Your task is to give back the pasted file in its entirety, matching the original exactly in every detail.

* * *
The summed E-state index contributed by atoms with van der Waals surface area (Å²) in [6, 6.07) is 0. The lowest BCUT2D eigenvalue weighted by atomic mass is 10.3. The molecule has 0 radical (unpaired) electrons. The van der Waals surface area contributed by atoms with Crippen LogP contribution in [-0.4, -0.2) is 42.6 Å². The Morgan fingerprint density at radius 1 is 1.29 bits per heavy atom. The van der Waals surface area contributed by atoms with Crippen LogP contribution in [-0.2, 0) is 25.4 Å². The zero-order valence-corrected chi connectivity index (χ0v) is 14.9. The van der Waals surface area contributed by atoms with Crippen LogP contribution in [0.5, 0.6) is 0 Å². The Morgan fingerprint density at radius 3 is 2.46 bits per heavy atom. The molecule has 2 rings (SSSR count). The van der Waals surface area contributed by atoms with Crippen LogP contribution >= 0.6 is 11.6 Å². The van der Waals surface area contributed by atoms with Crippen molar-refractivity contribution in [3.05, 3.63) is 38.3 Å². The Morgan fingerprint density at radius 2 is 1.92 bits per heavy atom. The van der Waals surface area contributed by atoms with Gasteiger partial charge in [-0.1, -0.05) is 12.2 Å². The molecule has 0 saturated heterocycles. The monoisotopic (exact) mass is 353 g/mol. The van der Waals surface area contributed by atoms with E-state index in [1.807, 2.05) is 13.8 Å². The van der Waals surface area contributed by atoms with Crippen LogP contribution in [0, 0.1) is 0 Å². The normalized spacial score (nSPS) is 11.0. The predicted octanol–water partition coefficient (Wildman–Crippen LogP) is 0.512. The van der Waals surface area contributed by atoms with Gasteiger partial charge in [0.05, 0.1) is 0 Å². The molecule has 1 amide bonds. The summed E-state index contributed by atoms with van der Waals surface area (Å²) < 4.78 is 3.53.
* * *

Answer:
The summed E-state index contributed by atoms with van der Waals surface area (Å²) in [6, 6.07) is 0. The lowest BCUT2D eigenvalue weighted by atomic mass is 10.3. The molecule has 0 radical (unpaired) electrons. The van der Waals surface area contributed by atoms with Crippen LogP contribution in [-0.4, -0.2) is 42.6 Å². The Morgan fingerprint density at radius 1 is 1.29 bits per heavy atom. The van der Waals surface area contributed by atoms with Crippen LogP contribution in [-0.2, 0) is 25.4 Å². The zero-order valence-corrected chi connectivity index (χ0v) is 14.9. The van der Waals surface area contributed by atoms with Crippen LogP contribution in [0.5, 0.6) is 0 Å². The Morgan fingerprint density at radius 3 is 2.46 bits per heavy atom. The molecule has 2 rings (SSSR count). The van der Waals surface area contributed by atoms with Crippen LogP contribution >= 0.6 is 11.6 Å². The van der Waals surface area contributed by atoms with Crippen molar-refractivity contribution in [3.05, 3.63) is 38.3 Å². The Morgan fingerprint density at radius 2 is 1.92 bits per heavy atom. The van der Waals surface area contributed by atoms with Gasteiger partial charge in [-0.1, -0.05) is 12.2 Å². The molecule has 0 saturated heterocycles. The monoisotopic (exact) mass is 353 g/mol. The van der Waals surface area contributed by atoms with E-state index in [1.807, 2.05) is 13.8 Å². The van der Waals surface area contributed by atoms with Crippen LogP contribution in [0, 0.1) is 0 Å². The normalized spacial score (nSPS) is 11.0. The predicted octanol–water partition coefficient (Wildman–Crippen LogP) is 0.512. The van der Waals surface area contributed by atoms with Gasteiger partial charge in [0.05, 0.1) is 0 Å². The molecule has 1 amide bonds. The summed E-state index contributed by atoms with van der Waals surface area (Å²) < 4.78 is 3.53.